Blind People Don't Always Have the Same Facial Expressions as Sighted People


England's blind football team poses for a photo at the 2010 IBSA World Blind Football Championship in England. Rules dictate that the visually impaired players must wear blindfolds but the goalkeeper may be sighted. AMA/Corbis via Getty Images
England's blind football team poses for a photo at the 2010 IBSA World Blind Football Championship in England. Rules dictate that the visually impaired players must wear blindfolds but the goalkeeper may be sighted. AMA/Corbis via Getty Images

Unless you have the staunchest of poker faces, facial expressions are pretty tough to keep under wraps. A visible grimace when embarrassed or uncomfortable. A jubilant smile that reaches all the way to the crinkles of the eyes. Utter disbelief or anger when something ridiculous happens. These are all common and identifiable reactions that remain fairly consistent in presentation across most societies. But do we learn them from watching others or are these expressions innate?

A group of University of Geneva (UNIGE) researchers examined an existing body of 21 research studies published between 1932 and 2015 to find out, publishing their findings in the journal Psychonomic Bulletin & Review. They reviewed studies involving participants who were born blind, and thus unable to model their own reactions after others, making them uniquely qualified for this exercise.

Each study wasn't necessarily working from the same hypothesis, however. Some compared the expressions of blind and sighted babies, whereas others tried to elicit reactions on demand from blind participants. Still others noted the similar facial expressions of Paralympic Games athletes (both sighted and blind) who'd finished in second place, just shy of the desired win.

These images show the facial expressions produced by blind athletes (left) and sighted athletes (right). The expressions are the same for both groups when produced spontaneously, but differ "on demand."
These images show the facial expressions produced by blind athletes (left) and sighted athletes (right). The expressions are the same for both groups when produced spontaneously, but differ "on demand."
Bob Willingham

In their review, the UNIGE group reached some significant conclusions about emotion and facial expressions. "Older as well as recent studies that have examined the production of facial expressions by blind individuals reported that visual learning seems to not be necessary in order to produce the same pattern of facial expressions in real emotional contexts," explains researcher Edouard Gentaz in an email interview. "The fact that persons born blind can produce facial expressions similar to those of sighted people may be evidence that it is innate and universal, and not just dependent on social learning by imitation."

That's interesting, but did you catch Gentaz's use of the word "real"? It seems that the authenticity of a situation matters in the production of true reactions. Some of the studies looked at voluntary, or "on-demand" expressions, and experts found that blind subject have a difficult time producing expressions when solicited, as well as controlling the degree of intensity. This causes experts to believe that sight plays a more significant role in these types of expressions.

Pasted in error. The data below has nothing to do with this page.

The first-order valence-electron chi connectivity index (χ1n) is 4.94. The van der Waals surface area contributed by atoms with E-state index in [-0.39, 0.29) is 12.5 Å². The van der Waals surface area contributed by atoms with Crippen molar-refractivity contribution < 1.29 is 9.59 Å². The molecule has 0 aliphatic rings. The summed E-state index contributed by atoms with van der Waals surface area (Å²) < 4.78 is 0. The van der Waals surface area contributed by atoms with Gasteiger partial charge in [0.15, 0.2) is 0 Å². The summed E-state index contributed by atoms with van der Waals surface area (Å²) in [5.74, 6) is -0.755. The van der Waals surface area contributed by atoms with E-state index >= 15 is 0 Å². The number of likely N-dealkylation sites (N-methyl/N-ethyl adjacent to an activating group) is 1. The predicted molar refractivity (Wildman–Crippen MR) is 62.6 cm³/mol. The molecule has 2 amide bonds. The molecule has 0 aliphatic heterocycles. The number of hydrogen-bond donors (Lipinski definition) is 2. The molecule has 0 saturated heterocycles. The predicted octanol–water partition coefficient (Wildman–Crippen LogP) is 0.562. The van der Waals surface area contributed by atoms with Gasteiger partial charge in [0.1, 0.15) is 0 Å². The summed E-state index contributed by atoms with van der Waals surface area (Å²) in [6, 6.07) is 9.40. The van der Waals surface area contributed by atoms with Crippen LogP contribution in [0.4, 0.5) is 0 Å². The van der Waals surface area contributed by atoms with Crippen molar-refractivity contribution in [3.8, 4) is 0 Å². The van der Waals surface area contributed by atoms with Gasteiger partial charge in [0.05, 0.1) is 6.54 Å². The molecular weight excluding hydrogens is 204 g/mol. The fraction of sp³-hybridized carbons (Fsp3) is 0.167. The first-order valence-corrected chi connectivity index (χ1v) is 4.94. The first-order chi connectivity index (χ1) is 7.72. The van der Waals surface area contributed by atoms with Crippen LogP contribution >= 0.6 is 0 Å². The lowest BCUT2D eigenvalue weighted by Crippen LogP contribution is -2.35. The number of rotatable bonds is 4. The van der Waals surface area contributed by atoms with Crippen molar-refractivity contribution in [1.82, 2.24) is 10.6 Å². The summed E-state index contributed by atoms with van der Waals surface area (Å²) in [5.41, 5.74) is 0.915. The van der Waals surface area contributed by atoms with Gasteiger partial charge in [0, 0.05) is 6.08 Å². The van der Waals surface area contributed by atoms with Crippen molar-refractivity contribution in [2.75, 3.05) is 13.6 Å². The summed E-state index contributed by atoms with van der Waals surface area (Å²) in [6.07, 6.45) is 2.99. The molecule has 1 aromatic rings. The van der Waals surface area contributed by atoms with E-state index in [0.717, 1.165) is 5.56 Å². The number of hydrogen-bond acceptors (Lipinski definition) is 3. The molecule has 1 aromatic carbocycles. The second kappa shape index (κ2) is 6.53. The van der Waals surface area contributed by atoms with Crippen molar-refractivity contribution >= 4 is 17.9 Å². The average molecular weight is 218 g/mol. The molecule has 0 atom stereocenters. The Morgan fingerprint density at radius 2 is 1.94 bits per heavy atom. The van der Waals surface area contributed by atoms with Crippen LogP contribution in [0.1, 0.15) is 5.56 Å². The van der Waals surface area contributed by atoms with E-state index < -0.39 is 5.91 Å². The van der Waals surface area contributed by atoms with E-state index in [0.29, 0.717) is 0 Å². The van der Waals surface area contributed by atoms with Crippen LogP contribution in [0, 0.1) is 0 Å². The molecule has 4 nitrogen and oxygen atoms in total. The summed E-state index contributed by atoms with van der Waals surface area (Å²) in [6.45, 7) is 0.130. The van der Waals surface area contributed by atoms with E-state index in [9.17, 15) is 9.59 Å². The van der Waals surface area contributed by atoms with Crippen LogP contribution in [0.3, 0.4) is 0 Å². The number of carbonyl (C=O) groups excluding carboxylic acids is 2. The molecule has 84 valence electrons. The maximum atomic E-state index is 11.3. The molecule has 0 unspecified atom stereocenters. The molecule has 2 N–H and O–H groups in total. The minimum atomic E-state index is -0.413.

"Sighted children have multiple opportunities to train themselves to express their emotions, for instance in front of a mirror. They learn to modulate their expressions according to the results they seek," Gentaz explains. "It follows that sighted people develop a structure for expressing their emotions that the blind, deprived of these training opportunities, cannot easily acquire; hence their difficulties in correctly proportioning on demand the intensity of an emotion."

"In voluntary contexts [blind people] can also reproduce the same expressive pattern as sighted subjects (move the same facial muscles)," adds researcher Dannyelle Valente, via email. The difference is in the intensity and control of emotions. "Blind individuals seem to conform less to the 'display rules' linked with visual feedbacks to determine in which situations which emotions can be expressed [and how to] control their intensity on demand. Display rules are dictated by norms and social and cultural pressures that can affect facial expressiveness in different ways," she says.

Next, the researchers hope to examine how other senses, like touch and hearing, factor into expression of emotions. They note that sight is important not only for expressing one's own emotional state, but also for perceiving the emotions of others.

"We are working on how to replace sight with other means of communicating emotional states, in particular by using the other senses. This entails making sure that blind people have access to emotional codes in the form of models or drawings they can touch," says Valente. "In fact, being able to touch their own face is a tremendous advantage for the learning process. Blind people can enhance their own perceptions as well as learn how to manage the intensity of the expression of their emotions."